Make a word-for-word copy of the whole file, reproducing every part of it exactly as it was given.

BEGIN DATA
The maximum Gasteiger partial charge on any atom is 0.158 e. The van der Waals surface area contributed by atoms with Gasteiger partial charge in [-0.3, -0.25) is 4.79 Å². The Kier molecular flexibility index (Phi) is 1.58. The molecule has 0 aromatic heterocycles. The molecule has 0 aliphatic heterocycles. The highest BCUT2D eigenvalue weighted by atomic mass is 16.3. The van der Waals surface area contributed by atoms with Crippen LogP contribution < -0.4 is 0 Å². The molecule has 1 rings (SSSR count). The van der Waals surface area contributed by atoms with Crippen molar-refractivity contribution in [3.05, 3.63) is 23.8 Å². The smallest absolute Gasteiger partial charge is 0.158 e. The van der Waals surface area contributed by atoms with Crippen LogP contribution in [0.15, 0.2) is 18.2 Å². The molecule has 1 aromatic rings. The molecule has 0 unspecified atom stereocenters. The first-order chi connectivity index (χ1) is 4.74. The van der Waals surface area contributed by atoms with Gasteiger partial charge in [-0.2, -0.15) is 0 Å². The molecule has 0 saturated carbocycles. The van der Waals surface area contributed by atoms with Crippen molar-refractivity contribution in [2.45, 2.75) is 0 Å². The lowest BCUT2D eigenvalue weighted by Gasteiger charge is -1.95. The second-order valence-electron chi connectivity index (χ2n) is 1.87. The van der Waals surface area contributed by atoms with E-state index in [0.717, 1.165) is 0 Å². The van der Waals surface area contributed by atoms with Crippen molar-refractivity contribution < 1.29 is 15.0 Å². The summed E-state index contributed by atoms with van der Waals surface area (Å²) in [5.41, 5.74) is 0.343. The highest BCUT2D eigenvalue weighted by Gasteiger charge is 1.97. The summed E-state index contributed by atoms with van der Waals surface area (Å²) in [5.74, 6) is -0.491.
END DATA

The maximum Gasteiger partial charge on any atom is 0.158 e. The van der Waals surface area contributed by atoms with Gasteiger partial charge in [-0.3, -0.25) is 4.79 Å². The Kier molecular flexibility index (Phi) is 1.58. The molecule has 0 aromatic heterocycles. The molecule has 0 aliphatic heterocycles. The highest BCUT2D eigenvalue weighted by atomic mass is 16.3. The van der Waals surface area contributed by atoms with Crippen LogP contribution < -0.4 is 0 Å². The molecule has 1 rings (SSSR count). The van der Waals surface area contributed by atoms with Crippen molar-refractivity contribution in [3.05, 3.63) is 23.8 Å². The smallest absolute Gasteiger partial charge is 0.158 e. The van der Waals surface area contributed by atoms with Crippen LogP contribution in [0.15, 0.2) is 18.2 Å². The molecule has 1 aromatic rings. The molecule has 0 unspecified atom stereocenters. The first-order chi connectivity index (χ1) is 4.74. The van der Waals surface area contributed by atoms with Gasteiger partial charge in [-0.2, -0.15) is 0 Å². The molecule has 0 saturated carbocycles. The van der Waals surface area contributed by atoms with Crippen molar-refractivity contribution in [2.45, 2.75) is 0 Å². The lowest BCUT2D eigenvalue weighted by Gasteiger charge is -1.95. The second-order valence-electron chi connectivity index (χ2n) is 1.87. The van der Waals surface area contributed by atoms with E-state index in [0.717, 1.165) is 0 Å². The van der Waals surface area contributed by atoms with Crippen molar-refractivity contribution < 1.29 is 15.0 Å². The summed E-state index contributed by atoms with van der Waals surface area (Å²) in [5.41, 5.74) is 0.343. The highest BCUT2D eigenvalue weighted by Gasteiger charge is 1.97. The summed E-state index contributed by atoms with van der Waals surface area (Å²) in [5.74, 6) is -0.491.